Arts and Entertainment

Actors unwrap a sweet seasonal treat

Chaim Rosemarin, left, is Scrooge, and Gordon Millar plays Jacob Marley. - Elizabeth Shepherd/Staff Photo
Chaim Rosemarin, left, is Scrooge, and Gordon Millar plays Jacob Marley.
— image credit: Elizabeth Shepherd/Staff Photo

An ensemble of  30 Island thespians is busy right now, polishing a beloved holiday chestnut to roll out on Thursday.

Drama Dock’s show, “A Christmas Carol: Scrooge and Marley,” is an adaptation of Dickens’ tale, told from the point of view of Jacob Marley, the ghostly apparition who first warns Ebenezer Scrooge that he is hell-bound if he doesn’t change his ways.

Marley, played by Drama Dock veteran Gordon Millar, appears not only as a moaning, chain-dragging ghost in a midnight scene with Scrooge, but he also takes a lighter turn as the narrator of the play, escorting audiences through a travelogue of Ebenezer’s life and times.

“It’s a good role, and a meaningful piece about redemption,” Millar said. “People can relate to it, especially to the character of Scrooge. You come away saying, ‘maybe I should get my own act together.’”

Another well-known Drama Docker, Chaim Rosemarin, is cast as Scrooge.

For Rosemarin, a self-proclaimed “Jewish kid from Brookyn,” it’s a thrill to play the iconic role.

“It’s one of those parts that every actor of a certain age would love to tackle,” he said. “The problem is there are already so many who have already done it and done so well at it. Trying to find something new is the challenge.”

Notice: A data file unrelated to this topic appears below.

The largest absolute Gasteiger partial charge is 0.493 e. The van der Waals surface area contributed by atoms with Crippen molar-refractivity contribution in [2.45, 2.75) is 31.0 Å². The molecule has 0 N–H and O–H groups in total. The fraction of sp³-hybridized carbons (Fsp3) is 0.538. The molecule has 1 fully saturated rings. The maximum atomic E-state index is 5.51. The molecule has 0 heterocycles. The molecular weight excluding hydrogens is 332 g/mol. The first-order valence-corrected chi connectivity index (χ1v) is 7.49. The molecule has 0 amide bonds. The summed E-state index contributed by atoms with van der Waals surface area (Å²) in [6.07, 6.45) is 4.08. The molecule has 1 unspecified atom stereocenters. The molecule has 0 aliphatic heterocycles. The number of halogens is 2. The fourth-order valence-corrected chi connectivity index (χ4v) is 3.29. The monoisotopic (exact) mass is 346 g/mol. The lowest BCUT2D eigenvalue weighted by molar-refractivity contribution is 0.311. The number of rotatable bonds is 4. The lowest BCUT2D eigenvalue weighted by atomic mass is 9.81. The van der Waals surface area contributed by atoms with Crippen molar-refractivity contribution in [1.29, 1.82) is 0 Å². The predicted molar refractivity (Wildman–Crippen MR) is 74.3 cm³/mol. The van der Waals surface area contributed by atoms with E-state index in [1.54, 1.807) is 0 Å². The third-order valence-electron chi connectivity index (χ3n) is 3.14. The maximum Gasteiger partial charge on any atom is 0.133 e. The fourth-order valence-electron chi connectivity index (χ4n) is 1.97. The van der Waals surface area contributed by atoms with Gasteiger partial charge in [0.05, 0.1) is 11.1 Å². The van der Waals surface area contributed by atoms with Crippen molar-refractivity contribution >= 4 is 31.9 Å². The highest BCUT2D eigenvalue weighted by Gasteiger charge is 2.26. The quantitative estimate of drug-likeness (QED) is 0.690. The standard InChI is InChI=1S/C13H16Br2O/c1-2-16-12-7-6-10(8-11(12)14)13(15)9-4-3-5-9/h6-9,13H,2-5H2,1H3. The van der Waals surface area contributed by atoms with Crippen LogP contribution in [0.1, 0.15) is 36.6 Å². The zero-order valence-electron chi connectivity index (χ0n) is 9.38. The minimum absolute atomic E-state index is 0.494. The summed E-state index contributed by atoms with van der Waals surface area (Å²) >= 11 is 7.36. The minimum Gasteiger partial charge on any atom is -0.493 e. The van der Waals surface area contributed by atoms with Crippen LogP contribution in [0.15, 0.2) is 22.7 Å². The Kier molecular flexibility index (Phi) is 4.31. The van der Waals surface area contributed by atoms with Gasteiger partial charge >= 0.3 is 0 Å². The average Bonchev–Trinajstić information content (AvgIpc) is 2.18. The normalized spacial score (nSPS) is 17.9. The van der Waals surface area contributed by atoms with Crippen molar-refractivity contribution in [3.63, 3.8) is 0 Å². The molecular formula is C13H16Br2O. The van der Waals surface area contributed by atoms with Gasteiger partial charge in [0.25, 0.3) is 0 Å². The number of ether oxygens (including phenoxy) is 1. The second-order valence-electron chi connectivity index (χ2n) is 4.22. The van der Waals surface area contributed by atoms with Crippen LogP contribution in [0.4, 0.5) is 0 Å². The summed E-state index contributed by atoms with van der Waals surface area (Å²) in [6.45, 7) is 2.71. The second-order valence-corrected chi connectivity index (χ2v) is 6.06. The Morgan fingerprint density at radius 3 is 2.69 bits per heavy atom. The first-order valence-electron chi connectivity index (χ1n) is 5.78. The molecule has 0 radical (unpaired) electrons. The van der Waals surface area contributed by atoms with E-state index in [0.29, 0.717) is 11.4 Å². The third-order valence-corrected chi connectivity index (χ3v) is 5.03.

Rosemarin said that although he’s worked hard to keep his character true to Dickens’ vision, he’s also explored some ways to freshen up the character.

“Some people will say, ‘gee, that was a new take on Scrooge,’ and there will be others who walk away saying ‘bah, humbug,’” he joked.

The show’s artistic team includes director Chris Ott and Drama Dock artistic director Elizabeth Ripley.

The show also boasts the talents of a bevy of young Islanders, playing parts that include young Scrooge, his sister Fan, his true love Belle, the Fezziwig girls, the Cratchit kids, and of course, the biggest small part in the play — Tiny Tim, played by Calvin DeGraaf.

The kids in the show also act as a roving children’s chorus, adding Christmas carols to the dramatic mix.


Drama Dock’s “A Christmas Carol” can be seen at 7:30 p.m. Dec. 16, 17, 22, 23 and 26, and 2 p.m. 18 and 24, at the Blue Heron. Buy tickets, $15/$10, at the Blue Heron, Heron’s Nest, Vashon Bookshop and A special show on Thursday, Dec. 15, will support the Vashon Maury Community Food Bank. Audience members should bring canned food donations or purchase a ticket at the door.



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